A week ago Bryon Quertermous asked a question on his blog about why the crime fiction story market seems lackluster compared to other genres, specifically, sci-fi, fantasy and horror. The ensuing discussion on his blog didn't really answer the question, but it did raise another one, which I was already pondering: Is crime fiction an old people's game?
What we generally think of as crime fiction started in the first half of the 20th Century. You can trace the genre back to Poe, sure, but most people would classify Poe as a horror writer. Even "Murders in the Rue Morgue" could be called a horror story. Sure, it featured a detective trying to solve a crime, but the killer was an orangutan with a straight razor. An orangutan with a razor is scary, but he's not exactly Professor Moriarty is he? In the 20's and 30's you had locked room mysteries and Agatha Christie, who topped Poe for half-assed endings and implausible scenarios with Murder on the Orient Express, where everyone on the train was guilty. It makes a homicidal orangutan seem plausible.
At roughly the same time as Agatha Christie and her contemporaries were writing about well heeled detectives and murderers Dashiell Hammett was, as Raymond Chandler put it, [giving] murder back to the alley, and the kind of people who do it for a reason." One only needs to read Red Harvest to know that Hammett's early efforts were not necessarily any more believable than Christie. Unlike Christie, however, Hammett's work changed over time, and he eventually wrote some believable stories.
And there you have it. The two schools of crime fiction: Cozies and Hard boiled. Not much has changed in crime fiction since the 1930s. As such, it's not hard to see why crime fiction fans may tend to skew old. My recent experiences tend to bear this out. Over Labor Day I went to the Decatur Book Festival where I attended a panel with three mystery writers. I'm 30, and I was, by far, the youngest person in the room. The next day I stopped by Dragon Con, a huge science fiction and fantasy convention, where I attended a panel on podcasting. The room was packed with young people, and Scott Sigler, an author/podcaster, was greeted like a rock star. So was the founder of Podiobooks.com, who wasn't even on the panel. He was just in the audience, but when someone pointed him out, the crowd burst into applause.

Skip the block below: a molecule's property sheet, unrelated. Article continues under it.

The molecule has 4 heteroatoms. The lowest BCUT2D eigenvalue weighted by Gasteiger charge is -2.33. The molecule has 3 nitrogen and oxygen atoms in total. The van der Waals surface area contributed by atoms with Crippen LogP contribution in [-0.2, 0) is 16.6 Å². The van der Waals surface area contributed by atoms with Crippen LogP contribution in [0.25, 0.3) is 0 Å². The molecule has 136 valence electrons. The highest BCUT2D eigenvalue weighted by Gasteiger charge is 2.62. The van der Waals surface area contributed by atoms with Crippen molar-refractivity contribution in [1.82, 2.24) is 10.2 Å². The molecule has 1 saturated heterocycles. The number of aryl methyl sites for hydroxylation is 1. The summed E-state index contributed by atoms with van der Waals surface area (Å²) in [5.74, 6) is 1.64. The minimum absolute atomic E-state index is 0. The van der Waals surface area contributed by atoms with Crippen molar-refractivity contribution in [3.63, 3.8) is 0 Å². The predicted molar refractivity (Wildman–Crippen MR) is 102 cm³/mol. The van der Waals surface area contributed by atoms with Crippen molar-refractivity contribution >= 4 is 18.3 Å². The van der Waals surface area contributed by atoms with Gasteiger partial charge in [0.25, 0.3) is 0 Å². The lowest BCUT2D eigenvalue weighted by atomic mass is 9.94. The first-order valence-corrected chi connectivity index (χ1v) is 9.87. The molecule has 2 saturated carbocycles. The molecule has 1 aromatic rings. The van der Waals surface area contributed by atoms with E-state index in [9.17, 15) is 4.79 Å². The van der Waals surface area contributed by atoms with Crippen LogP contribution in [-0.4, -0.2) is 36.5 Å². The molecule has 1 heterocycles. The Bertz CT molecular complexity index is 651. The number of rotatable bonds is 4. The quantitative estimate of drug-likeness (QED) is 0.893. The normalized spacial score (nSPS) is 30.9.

Why the young, enthusiastic crowd at the panel composed mostly of science fiction podcasters and the sedate, older crowd at the crime fiction panel? The answer, I think, is that science fiction has to reinvent itself every few years. The genre is based largely on technological developments, and, must stay fresh. Now that we've sent probes to Mars, little green men aren't really plausible anymore. Hell, with the advent of human/animal embryos, The Island of Dr. Moreau no longer seems all that far fetched. My point is that young people can see their world reflected in science fiction. With crime fiction, authors are still working largely off templates drawn up before the Second World War. The genre deals with actions and motives that are as old as Cain and Abel. Not a lot has changed since then. One thing that Seth Harwood said when I interviewed him him really stuck with me: "When kids stop reading Harry Potter they have to read something else. Hopefully we can get them to read crime fiction." To me, that seems like an optimistic statement. I'm not sure crime fiction is in a position to do that at the moment. Sure, it appealed to me when I was in high school, but I'm fully prepared to admit that my tastes aren't exactly mainstream. If I really like something that's a good indication it will never sell ten million copies. So, how do you make crime fiction appeal to younger readers? The answer is simple: Make it reflect the world around them. How, exactly do you do that without resorting to gimmicks or obscuring the essential truths crime fiction touches on? I wish I knew.
Sunday Morning Bonus Pulp: Spicy-Adventure Stories, January 1936 - Another great Parkhurst cover on this issue of SPICY-ADVENTURE STORIES. Inside are yarns by the usual assortment of authors: Robert Leslie Bellem (as hi...
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